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White Fragility and Shadow Work


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January 2016, by Alyce Barry

Alyce Barry author of Practically Shameless Many of the people reading this newsletter know me as the author of a book called Practically Shameless about my journey into Shadow Work®.

I've been on a new journey since last April. It was the result of a wake-up moment — actually, several wake-up moments — in which "life as usual" was pierced by a striking new awareness.

I had done some Shadow Work processes around diversity in recent years. In each of these processes, I found to my surprise that my bias was the result of having projected one of my family members onto a group of people.

For example, I projected onto the clergy of another faith a certain point of view about suffering, and when I stepped into the role of those clergy, I discovered I was playing my mother.

After several of these experiences, I began to wonder if all the prejudice in the world is the result of projection. I haven't found an exception so far, so that's my working theory.

Shadow Work is a quick and remarkably easy way to discover what we're projecting onto others. It also comes in really handy once we've made the discovery. For example, are we projecting as a way of loving someone? If so, we can do a Tombstone process to give the projection back to the loved one.


WAKE-UP MOMENT

One of my wake-up moments came last spring when I read an article called, "White Fragility: Why It's So Hard to Talk to White People About Racism" by Dr. Robin DiAngelo.

I had heard of racism, and of white privilege, but I hadn't heard of white fragility. As I read the article, I realized it was talking about me.

One paragraph in particular really landed. Dr. DiAngelo talked about what she calls "The Good/Bad Binary," a belief that she believes is the fundamental misunderstanding on the part of many white people:

"[The misunderstanding that if] we are not aware of having negative thoughts about people of color, don't tell racist jokes, are nice people, and even have friends of color, then we cannot be racist. Thus, a person is either racist or not racist; if a person is racist, that person is bad...."
It turns out, you can be a nice person and still be racist. Because "racist" means something very different than what I thought it meant.

"Racist" doesn't mean speaking or acting badly toward people of color, though that's often part of it. "Racist" actually means something like this: Being part of a system — being complicit in it by not interrupting it — that institutionalizes an unequal distribution of resources and power between white people and people of color.

That's how it's possible to be a nice person and still be racist. I thought of myself as a nice person, and by Dr. DiAngelo's criteria, I was clearly a racist.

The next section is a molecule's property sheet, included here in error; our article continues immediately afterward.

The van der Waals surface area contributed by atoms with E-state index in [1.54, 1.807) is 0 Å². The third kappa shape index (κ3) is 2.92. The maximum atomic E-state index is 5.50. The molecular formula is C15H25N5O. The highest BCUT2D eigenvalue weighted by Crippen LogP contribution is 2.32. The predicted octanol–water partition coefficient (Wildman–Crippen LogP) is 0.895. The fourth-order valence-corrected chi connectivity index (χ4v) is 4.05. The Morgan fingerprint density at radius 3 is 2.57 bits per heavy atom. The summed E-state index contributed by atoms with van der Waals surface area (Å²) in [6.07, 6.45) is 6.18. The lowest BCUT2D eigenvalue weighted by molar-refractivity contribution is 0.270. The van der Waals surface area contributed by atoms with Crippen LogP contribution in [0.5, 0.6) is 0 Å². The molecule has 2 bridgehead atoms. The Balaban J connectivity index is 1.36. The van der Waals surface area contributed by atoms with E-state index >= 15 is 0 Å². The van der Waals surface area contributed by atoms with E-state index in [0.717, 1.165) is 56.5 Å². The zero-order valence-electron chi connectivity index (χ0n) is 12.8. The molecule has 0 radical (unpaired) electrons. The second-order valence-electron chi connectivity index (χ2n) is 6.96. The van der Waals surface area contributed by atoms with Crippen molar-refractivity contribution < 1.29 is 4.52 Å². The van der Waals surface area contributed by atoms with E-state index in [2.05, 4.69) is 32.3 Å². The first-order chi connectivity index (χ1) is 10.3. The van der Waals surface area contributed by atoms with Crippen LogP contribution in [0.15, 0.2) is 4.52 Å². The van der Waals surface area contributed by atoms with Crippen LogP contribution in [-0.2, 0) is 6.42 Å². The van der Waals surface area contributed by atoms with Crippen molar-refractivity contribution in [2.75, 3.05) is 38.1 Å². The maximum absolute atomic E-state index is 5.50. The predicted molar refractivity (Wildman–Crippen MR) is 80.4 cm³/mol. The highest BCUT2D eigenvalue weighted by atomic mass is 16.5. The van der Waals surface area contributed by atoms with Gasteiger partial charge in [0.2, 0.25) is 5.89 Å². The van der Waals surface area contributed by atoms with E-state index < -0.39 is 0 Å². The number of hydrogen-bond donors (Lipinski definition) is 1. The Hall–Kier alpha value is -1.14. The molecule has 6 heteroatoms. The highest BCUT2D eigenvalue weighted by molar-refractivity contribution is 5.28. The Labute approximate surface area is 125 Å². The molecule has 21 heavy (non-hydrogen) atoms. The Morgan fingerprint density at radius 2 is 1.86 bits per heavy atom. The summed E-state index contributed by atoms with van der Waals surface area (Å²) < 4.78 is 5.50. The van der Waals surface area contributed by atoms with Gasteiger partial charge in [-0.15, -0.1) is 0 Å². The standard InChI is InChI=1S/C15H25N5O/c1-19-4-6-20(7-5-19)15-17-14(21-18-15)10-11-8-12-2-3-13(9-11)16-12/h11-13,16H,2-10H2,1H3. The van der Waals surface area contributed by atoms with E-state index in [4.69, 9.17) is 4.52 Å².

I'm a racist. That hit home.


FRAGILITY IS A RISK MANAGER RESISTING

In Shadow Work terms, I think white fragility means white resistance, which means to me that there's a Risk Manager involved.

Risk Manager is the name we often use in Shadow Work to describe the part of us that resists change because it looks too risky. The Risk Manager resists change for very good reasons but often based on outdated information.

I suspect that white fragility is a strategy used by a white person's Risk Manager to avoid believing we're bad, because that's painful.

This strategy isn't simple, it can show up in many ways, which Dr. DiAngelo listed in her article. I saw the resistance showing up in me in quite a few different ways. For example:

  • Thinking of race as something that exists only when a person of color is in the room.
  • Thinking of race as a taboo subject when I'm with other white people.
  • Thinking of my mostly white neighborhood as a "good" neighborhood and not seeing a mostly white neighborhood as a loss.
  • Thinking something is wrong if I'm feeling uncomfortable when the issue of race arises.
  • Not being surprised that images of Jesus, God, Adam, Eve, and Moses, are of white people.
To name just a few.


ANOTHER MOMENT

Another wake-up moment was seeing black author Ta-Nehisi Coates interviewed about his new book, Between the World and Me. I heard him say the words "trauma in the black body." The phrase haunted me for days.

I bought the book and was struck by how he used the word "body" there as well, often in place of the word "life." Instead of saying that slave owners stole the lives of black Africans, Coates talked about bodies. Slave owners stole black bodies so they'd have free labor. The Ku Klux Klan took bodies, and today's police officers take bodies.

Substituting the word "body" for "life" has a huge impact on me, maybe because it brings the issue of race, smack, into physical reality. Boom.


TRAUMA IN THE BLACK BODY

Trauma is something I am passionate about healing, in myself and in others. I heard Coates say that some black men have PTSD simply from walking down sidewalks, from being seen by police officers, because they believe their bodies may be taken at any time.

When I heard Coates talk about trauma in the black body, my reaction inside was: There is widespread trauma out there, and it's increasing with every new incidence of police brutality, and I'm doing nothing about it.